28 November 2023
By Tom Novotny, Debby Sy and Judith Mackay, ChinaDaily
An important international conference on plastics is taking place in Nairobi, Kenya, through Sunday. Member states of the United Nations, including China, are negotiating a global treaty to end plastic pollution. This provides a rare opportunity to tackle unsustainable-plastics production and its impact on climate change, environmental pollution, biodiversity, health, and human rights. A draft text is already under consideration.
The worldwide escalation of plastic pollution is alarming, with plastic production expected to increase to 34 billion metric tons by 2050, fuelled by $400 billion of oil and petrochemical industry investment to increase the supply of fossil-fuel-based plastics. The time has come to ban single-use consumer plastic products that do not biodegrade but break into micro and nanoplastic particles now found throughout our oceans and the human body.
It comes as a surprise to many, even to some governments, that tobacco products have a rightful place for inclusion in the plastics treaty. It is well known that tobacco use leads to immense human harm and premature death. Less well-known is the environmental impact of tobacco production and use. This includes deforestation by cutting down trees to cure tobacco leaves, farming practices, fires caused by smoking, and land use to grow tobacco instead of food.
Most relevant but less visible in the context of the plastics treaty are the billions of cigarette butts that are discarded each year. The main component of these waste products is the cellulose acetate filter. This nonbiodegradable, nonrecyclable, nonessential, and toxic single-use plastic is a source of environmental microplastics.
Cigarette butts have been the most common trash item collected from beaches for decades. Added to this are the wrappings, packaging, and lighters, as well as disposable plastic nicotine-delivery devices such as vapes. The marine plastic pollution caused by cigarette butts alone, without accounting for their hazardous constituents, is conservatively estimated to cost $20 billion annually.
Cigarettes and the filters attached to almost all of them are unlike other products in that they have no “good” use. They are the leading global cause of preventable premature death, and 1 billion people still smoke them; billions of the waste products from tobacco use pollute our increasingly fragile environment. The cigarette filter is designed to attract smokers and give an illusion of safety, despite having no proven ability to make the product safer and being linked to a more-aggressive form of lung cancer.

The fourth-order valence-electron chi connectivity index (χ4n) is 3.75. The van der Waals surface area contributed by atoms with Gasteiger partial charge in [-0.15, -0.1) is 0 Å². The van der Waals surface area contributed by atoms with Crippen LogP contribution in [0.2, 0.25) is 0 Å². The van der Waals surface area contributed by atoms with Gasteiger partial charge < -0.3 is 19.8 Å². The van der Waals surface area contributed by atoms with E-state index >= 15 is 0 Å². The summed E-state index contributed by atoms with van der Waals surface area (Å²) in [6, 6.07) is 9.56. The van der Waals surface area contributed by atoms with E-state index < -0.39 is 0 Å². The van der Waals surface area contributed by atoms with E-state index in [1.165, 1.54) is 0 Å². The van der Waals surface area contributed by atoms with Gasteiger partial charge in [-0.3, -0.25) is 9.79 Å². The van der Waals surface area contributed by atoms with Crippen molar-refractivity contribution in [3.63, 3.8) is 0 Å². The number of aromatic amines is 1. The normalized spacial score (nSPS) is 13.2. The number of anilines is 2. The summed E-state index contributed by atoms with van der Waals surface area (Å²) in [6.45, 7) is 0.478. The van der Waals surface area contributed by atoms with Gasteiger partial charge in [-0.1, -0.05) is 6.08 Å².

The plastics treaty should include tobacco-related plastic products in binding obligations, a call made by the World Health Organization (WHO) and the global Stop Tobacco Pollution Alliance.
The imminent plastic-treaty negotiations should consider an immediate ban on selling plastic cigarette filters and other single-use plastic tobacco products as harmful, ubiquitous, and nonessential pollutants
Yet only a few countries, even those that had publicly opposed single-use plastics, include cigarette filters in their environmental policies. The plastics treaty is an opportunity for governmental tobacco control and environmental agencies, along with civic groups — traditionally separate in their policy work — to jointly address plastic pollution caused by tobacco product use. This effort could have significant public health as well as environmental benefits.
It is also important to recognize that “Big Tobacco” and its commercial and “voluntary” affiliates must never be allowed to influence or dictate public health or environmental policy development. A specific treaty obligation already applies concerning such actions under Article 5.3 of the WHO’s Framework Convention on Tobacco Control, to which 183 countries are now Parties. This obligation clearly states: “In setting and implementing their public health policies with respect to tobacco control, Parties shall act to protect these policies from commercial and other vested interests of the tobacco industry.” The plastics treaty must not undermine this binding obligation, which may instead be a model for conflict-of-interest policies regarding other industries as part of the treaty negotiations.
Concerns have surfaced about the active involvement of commercial interests in the plastics-treaty process because these industries have direct conflicts with the planned treaty objectives. Their businesses rely on expanding, not reducing or eliminating, plastic production and use.
The imminent plastic-treaty negotiations should consider an immediate ban on selling plastic cigarette filters and other single-use plastic tobacco products as harmful, ubiquitous, and nonessential pollutants. Without these defective plastic consumer products, the world will be much cleaner, and humans will suffer much less of the enormous preventable mortality that they cause.
Professor Tom Novotny, Attorney Debby Sy and Dr Judith Mackay are members of the Stop Tobacco Pollution Alliance.
The views do not necessarily reflect those of China Daily.